I really do have a feeling that Ramsey would start on most teams right now and it's really only a team who has someone like Fabregas already who can afford to hold such a gifted player back a little and instead fill the midfield around the big star with more primarely physically talented players.
Players who I might add arguably to some extent has been underachieving quite a bit, and I think Wenger's recent comments about how it's getting more and more difficult not to play Ramsey, is an indication that physically he is getting there too. And I hope so! Cause he will really need to.
With both him and Fabregas playing, even with such a team likely dominating possession, his workrate would have to be very high and he would have to be able to defend his midfield position reasonable well. Whether that would be putting on high pressure on the ball holder Barca style or tracking back transforming the 4-3-3 to more defensive formations when not in possession.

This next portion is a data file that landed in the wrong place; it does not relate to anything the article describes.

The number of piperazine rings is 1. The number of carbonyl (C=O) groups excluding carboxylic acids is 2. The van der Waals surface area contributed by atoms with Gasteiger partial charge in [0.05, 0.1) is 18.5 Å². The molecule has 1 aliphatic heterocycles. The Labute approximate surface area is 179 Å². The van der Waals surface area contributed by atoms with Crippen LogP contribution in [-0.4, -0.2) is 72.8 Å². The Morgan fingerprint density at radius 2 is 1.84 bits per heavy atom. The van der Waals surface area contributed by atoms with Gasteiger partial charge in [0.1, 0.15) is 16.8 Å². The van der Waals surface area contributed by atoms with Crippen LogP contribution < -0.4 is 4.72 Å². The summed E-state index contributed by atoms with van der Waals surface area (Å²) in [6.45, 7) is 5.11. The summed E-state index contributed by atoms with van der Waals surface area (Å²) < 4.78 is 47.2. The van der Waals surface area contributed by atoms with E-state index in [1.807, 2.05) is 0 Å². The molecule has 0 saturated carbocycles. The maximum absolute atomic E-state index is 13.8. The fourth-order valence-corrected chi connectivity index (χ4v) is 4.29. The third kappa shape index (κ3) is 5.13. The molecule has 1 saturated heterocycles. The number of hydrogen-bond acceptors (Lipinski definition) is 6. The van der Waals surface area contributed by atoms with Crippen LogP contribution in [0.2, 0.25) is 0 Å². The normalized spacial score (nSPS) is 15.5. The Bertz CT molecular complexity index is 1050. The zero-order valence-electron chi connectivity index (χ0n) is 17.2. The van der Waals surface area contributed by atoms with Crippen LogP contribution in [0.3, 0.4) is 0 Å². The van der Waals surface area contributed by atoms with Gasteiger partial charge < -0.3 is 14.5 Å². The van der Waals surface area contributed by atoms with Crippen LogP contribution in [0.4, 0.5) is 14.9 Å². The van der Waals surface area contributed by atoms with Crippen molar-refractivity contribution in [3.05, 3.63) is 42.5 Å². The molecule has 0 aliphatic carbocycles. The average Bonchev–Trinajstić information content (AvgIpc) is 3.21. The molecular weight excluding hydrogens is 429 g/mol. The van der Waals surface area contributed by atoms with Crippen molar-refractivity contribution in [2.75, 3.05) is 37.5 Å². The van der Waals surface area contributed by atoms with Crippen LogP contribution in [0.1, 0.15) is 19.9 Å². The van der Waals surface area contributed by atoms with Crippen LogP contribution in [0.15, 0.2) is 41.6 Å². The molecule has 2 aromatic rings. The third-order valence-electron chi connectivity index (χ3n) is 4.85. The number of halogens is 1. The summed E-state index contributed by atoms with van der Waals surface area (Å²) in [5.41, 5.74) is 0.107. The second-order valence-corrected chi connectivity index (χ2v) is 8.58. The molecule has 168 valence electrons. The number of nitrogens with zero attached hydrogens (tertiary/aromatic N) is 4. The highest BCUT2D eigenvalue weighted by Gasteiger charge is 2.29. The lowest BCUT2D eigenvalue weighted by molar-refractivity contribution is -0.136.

And last but not least here is an interesting article on him that I found:
When Cardiff City striker Jay Bothroyd was an 18-year-old coming through the youth system at Arsenal, his reaction to being substituted in the final of the Premier League Youth Cup immediately cost him his future at the club. He pulled off his shirt and tossed it scornfully at the coaches in the dugout. He was, literally, sent to Coventry, to restart his career.
In the hotly competitive world of youth football, where the most promising players are hunted by a pack of ravenous agents, scouts, and managers, it is rare to find the perfect combination of talent and temperament. Terry Burton, Cardiff's assistant manager, remembers the moment he clapped eyes on a boy called Aaron Ramsey, who immediately impressed on both counts.